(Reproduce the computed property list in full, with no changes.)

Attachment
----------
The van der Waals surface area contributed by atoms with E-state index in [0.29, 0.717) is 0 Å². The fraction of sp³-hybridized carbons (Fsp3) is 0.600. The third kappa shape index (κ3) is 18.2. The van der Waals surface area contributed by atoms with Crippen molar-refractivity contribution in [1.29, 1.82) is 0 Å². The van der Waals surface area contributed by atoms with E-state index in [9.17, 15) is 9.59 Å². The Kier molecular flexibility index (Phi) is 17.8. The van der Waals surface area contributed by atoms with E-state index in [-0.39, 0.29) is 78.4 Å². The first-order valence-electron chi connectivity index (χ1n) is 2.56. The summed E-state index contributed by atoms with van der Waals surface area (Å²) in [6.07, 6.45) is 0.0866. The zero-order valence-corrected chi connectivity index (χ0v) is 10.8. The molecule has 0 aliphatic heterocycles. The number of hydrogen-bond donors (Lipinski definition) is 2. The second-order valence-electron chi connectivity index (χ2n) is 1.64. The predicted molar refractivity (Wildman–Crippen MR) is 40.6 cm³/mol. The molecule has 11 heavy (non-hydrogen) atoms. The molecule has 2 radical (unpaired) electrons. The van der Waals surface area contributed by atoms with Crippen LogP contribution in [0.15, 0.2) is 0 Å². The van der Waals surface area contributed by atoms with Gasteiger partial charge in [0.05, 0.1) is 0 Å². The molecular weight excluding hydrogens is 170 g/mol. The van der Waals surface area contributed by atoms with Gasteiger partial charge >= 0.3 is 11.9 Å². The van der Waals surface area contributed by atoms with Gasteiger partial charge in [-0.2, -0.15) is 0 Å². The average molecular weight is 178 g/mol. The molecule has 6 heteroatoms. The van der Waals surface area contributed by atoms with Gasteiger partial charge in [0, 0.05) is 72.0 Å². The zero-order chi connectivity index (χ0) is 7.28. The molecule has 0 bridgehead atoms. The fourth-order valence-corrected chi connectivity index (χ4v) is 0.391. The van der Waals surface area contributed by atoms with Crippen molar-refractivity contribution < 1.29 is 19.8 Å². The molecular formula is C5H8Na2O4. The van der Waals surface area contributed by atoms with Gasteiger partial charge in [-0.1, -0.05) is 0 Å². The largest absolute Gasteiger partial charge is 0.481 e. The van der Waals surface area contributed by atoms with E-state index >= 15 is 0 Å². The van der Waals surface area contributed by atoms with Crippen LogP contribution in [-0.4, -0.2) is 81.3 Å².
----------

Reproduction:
The van der Waals surface area contributed by atoms with E-state index in [0.29, 0.717) is 0 Å². The fraction of sp³-hybridized carbons (Fsp3) is 0.600. The third kappa shape index (κ3) is 18.2. The van der Waals surface area contributed by atoms with Crippen molar-refractivity contribution in [1.29, 1.82) is 0 Å². The van der Waals surface area contributed by atoms with E-state index in [9.17, 15) is 9.59 Å². The Kier molecular flexibility index (Phi) is 17.8. The van der Waals surface area contributed by atoms with E-state index in [-0.39, 0.29) is 78.4 Å². The first-order valence-electron chi connectivity index (χ1n) is 2.56. The summed E-state index contributed by atoms with van der Waals surface area (Å²) in [6.07, 6.45) is 0.0866. The zero-order valence-corrected chi connectivity index (χ0v) is 10.8. The molecule has 0 aliphatic heterocycles. The number of hydrogen-bond donors (Lipinski definition) is 2. The second-order valence-electron chi connectivity index (χ2n) is 1.64. The predicted molar refractivity (Wildman–Crippen MR) is 40.6 cm³/mol. The molecule has 11 heavy (non-hydrogen) atoms. The molecule has 2 radical (unpaired) electrons. The van der Waals surface area contributed by atoms with Crippen LogP contribution in [0.15, 0.2) is 0 Å². The van der Waals surface area contributed by atoms with Gasteiger partial charge in [0.05, 0.1) is 0 Å². The molecular weight excluding hydrogens is 170 g/mol. The van der Waals surface area contributed by atoms with Gasteiger partial charge >= 0.3 is 11.9 Å². The van der Waals surface area contributed by atoms with Gasteiger partial charge in [-0.2, -0.15) is 0 Å². The average molecular weight is 178 g/mol. The molecule has 6 heteroatoms. The van der Waals surface area contributed by atoms with Gasteiger partial charge in [0, 0.05) is 72.0 Å². The zero-order chi connectivity index (χ0) is 7.28. The molecule has 0 bridgehead atoms. The fourth-order valence-corrected chi connectivity index (χ4v) is 0.391. The van der Waals surface area contributed by atoms with Crippen molar-refractivity contribution < 1.29 is 19.8 Å². The molecular formula is C5H8Na2O4. The van der Waals surface area contributed by atoms with Gasteiger partial charge in [-0.1, -0.05) is 0 Å². The largest absolute Gasteiger partial charge is 0.481 e. The van der Waals surface area contributed by atoms with E-state index >= 15 is 0 Å². The van der Waals surface area contributed by atoms with Crippen LogP contribution in [-0.4, -0.2) is 81.3 Å².